On a cold, raining and foggy start to 2014 I made the journey down to Frosinone, with four others, as a new volunteer for ACL Onlus to check the welfare of approximately 130 dogs and puppies at one of many local canili. As a Pet Group Member and a long-standing animal lover and volunteer, this lifestyle is pulling me more into its clutches with every passing year.
ACL Onlus (Associazione Canili Lazio), established in 2005, works at the national level to combat the issue of stray dogs, improve the welfare of dogs locked in public and private pounds, and create opportunities for adoption to hundreds of dogs located in the most remote pounds of the Frosinone (southern Lazio) area.
ACL volunteers regularly visit the pounds, monitoring the health and wellbeing of the dogs, ensuring that the pound owners take proper care of their needs and adhere to Italian rules and regulations, and most importantly, handling adoptions. ACL also uses its resources (which come from donations and volunteers) to rescue stray dogs and provide them with medical care, temporary hospitality, re-education, etc.
We arrived to a typical dog shelter scene: 3-4 dogs per kennel living 24/7 within the confines of a cement prison. This particular kennel in Frosinone does have proper shelter from the elements, with a roof over everyone’s head, but beyond that, no extra amenities. The only other piece of “furniture” was the wood pallett that elevated them off the ground to sleep. The sad part about it is that where there were four dogs per kennel, one or more would have to sleep on the cement floor. My heart broke and sank.
I am not a newcomer to dog rescue and shelter work. In the midst of a “mid-life crisis” whilst travelling around Asia over 8 years ago, I spent six months volunteering at vet clinics and animal shelters in Thailand. At that time in Thailand there were very few if any laws governing the treatment of animals and no governmental spending on the welfare of animals (this may have changed in recent years as the dog meat crisis has since brought this issue to the forefront). Suffice it to say, I’ve seen the worst of the worst. I worked in a tattered, broken down shelter in Hua Hin (south of Bangkok), which was barely hanging on by the last few strings of two British women who had lovingly and unfortunately spent every last dime of their retirement on saving and housing about 100 dogs. They kept at least 20-25 dogs at their home at any one time as well. We showed up every day to clean the kennels, feed and water the dogs and serve up eye drops, tick and flea meds and any other medication needs to the sick ones. After several hours of work, we hand-picked the lucky winners for that day to get a loving, much needed bath, massage and tick treatment.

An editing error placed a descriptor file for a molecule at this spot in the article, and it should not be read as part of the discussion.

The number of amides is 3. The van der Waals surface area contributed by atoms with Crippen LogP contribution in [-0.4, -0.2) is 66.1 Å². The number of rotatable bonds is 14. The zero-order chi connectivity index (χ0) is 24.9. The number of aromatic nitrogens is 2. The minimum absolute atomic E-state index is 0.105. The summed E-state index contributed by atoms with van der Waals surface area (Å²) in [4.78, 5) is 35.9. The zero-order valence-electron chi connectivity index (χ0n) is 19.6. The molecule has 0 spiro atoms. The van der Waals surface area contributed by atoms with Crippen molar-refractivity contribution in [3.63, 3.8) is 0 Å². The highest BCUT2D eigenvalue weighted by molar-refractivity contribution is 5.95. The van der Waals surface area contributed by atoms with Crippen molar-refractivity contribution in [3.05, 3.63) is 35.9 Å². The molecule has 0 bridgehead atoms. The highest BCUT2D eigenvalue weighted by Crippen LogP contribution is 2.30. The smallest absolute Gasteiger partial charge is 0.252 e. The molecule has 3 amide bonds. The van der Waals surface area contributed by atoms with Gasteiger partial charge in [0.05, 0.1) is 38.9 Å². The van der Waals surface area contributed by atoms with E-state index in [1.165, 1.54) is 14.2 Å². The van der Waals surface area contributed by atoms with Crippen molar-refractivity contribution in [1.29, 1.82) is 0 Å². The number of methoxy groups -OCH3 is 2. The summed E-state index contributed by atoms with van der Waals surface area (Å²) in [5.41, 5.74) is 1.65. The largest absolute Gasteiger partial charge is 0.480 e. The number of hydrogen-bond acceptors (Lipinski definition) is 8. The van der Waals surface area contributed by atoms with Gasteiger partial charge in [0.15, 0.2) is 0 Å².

Back to Frosinone. Row after row of anxious, nervous, happy, sad and curious dogs watched our every move and waited for one second of tenderness, a touch, a beloved treat. Martina Buonincontri, the Focal Point and volunteer for ACL Onlus at this shelter (also a colleague and Pet Group member) did the tour of the shelter, first checking the sick/quarantined new arrivals. There were two puppies that had been left in the field that morning, a Westie type, and several others. They were getting checkups by the vets and microchipped before being introduced into the rest of the shelter.
Then the process began of going one by one to each kennel and checking the conditions of each dog. Some had mange, some seemed thin, one was limping, and one who seemed unhealthy and so on. Martina made a note of each dog and then cross-checked each dog’s libretto for treatment or recommended treatment in the “therapy book”.
The saddest part for me, that I couldn’t shake, was that these dogs are only cared for by one guy employed to take care of the entire shelter. This means they get the most basic care possible. Not one of them ever touch their paws to a blade of grass. They are never out of their kennels to run around and expend energy, except for the few times a month the ACL volunteers make the Saturday morning trip from Rome to Frosinone and manage to take 2/3 of them out for a brief stroll. So all that frustration and pent up energy goes into incessant barking in some, literally climbing the fence like monkeys, jumping up and down incessantly, and running in circles. I saw a puppy German Shepherd type dog jumping up and down as if his life depended on it. I am quite sure this activity is now wired into his brain and if he ever gets adopted, will need rehabilitation to correct this learned behaviour. One other dog had permanently hunched haunches, from little to no activity. His back legs would not straighten out. Very hard to get these images out of my mind.
This is one of many shelters just in the Frosinone area alone. And one of the better ones. I cannot imagine what some of the others look like, and don’t want to.
First thing is to not pity these dogs and cry for them (hard to do but working on it) and turn this sadness into action. The first order of business is to try to bring awareness and get as many of these dogs adopted. ACL Onlus does a very good job at this, promoting and coordination dog adoption. Some of these dogs have spent their entire lives in the kennel.
Second plan of action is to get as many volunteers as possible to start slowly getting them on leashes and walking around on grass and having a moment like a real dog. IN the grass, smelling things as a dogs should. This will make them more adoptable and socialized.
Also check out www.aclonlus.org